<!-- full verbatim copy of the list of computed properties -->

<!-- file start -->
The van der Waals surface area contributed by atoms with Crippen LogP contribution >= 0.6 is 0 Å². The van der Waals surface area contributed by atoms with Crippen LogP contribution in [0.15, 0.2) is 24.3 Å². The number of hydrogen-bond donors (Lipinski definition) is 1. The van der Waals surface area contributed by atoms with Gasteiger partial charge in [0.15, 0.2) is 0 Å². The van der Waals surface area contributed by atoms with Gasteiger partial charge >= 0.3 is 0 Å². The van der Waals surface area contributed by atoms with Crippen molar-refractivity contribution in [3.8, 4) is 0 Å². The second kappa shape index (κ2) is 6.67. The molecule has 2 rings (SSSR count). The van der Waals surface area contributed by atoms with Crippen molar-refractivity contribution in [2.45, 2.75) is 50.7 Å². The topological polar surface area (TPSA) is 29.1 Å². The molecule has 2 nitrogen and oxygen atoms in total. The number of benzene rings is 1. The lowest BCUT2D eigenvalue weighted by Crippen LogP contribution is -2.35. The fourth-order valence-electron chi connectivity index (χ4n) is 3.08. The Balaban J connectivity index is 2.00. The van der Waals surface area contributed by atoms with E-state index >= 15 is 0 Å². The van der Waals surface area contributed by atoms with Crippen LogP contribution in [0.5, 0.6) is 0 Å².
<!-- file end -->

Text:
The van der Waals surface area contributed by atoms with Crippen LogP contribution >= 0.6 is 0 Å². The van der Waals surface area contributed by atoms with Crippen LogP contribution in [0.15, 0.2) is 24.3 Å². The number of hydrogen-bond donors (Lipinski definition) is 1. The van der Waals surface area contributed by atoms with Gasteiger partial charge in [0.15, 0.2) is 0 Å². The van der Waals surface area contributed by atoms with Gasteiger partial charge >= 0.3 is 0 Å². The van der Waals surface area contributed by atoms with Crippen molar-refractivity contribution in [3.8, 4) is 0 Å². The second kappa shape index (κ2) is 6.67. The molecule has 2 rings (SSSR count). The van der Waals surface area contributed by atoms with Crippen molar-refractivity contribution in [2.45, 2.75) is 50.7 Å². The topological polar surface area (TPSA) is 29.1 Å². The molecule has 2 nitrogen and oxygen atoms in total. The number of benzene rings is 1. The lowest BCUT2D eigenvalue weighted by Crippen LogP contribution is -2.35. The fourth-order valence-electron chi connectivity index (χ4n) is 3.08. The Balaban J connectivity index is 2.00. The van der Waals surface area contributed by atoms with E-state index >= 15 is 0 Å². The van der Waals surface area contributed by atoms with Crippen LogP contribution in [0.5, 0.6) is 0 Å².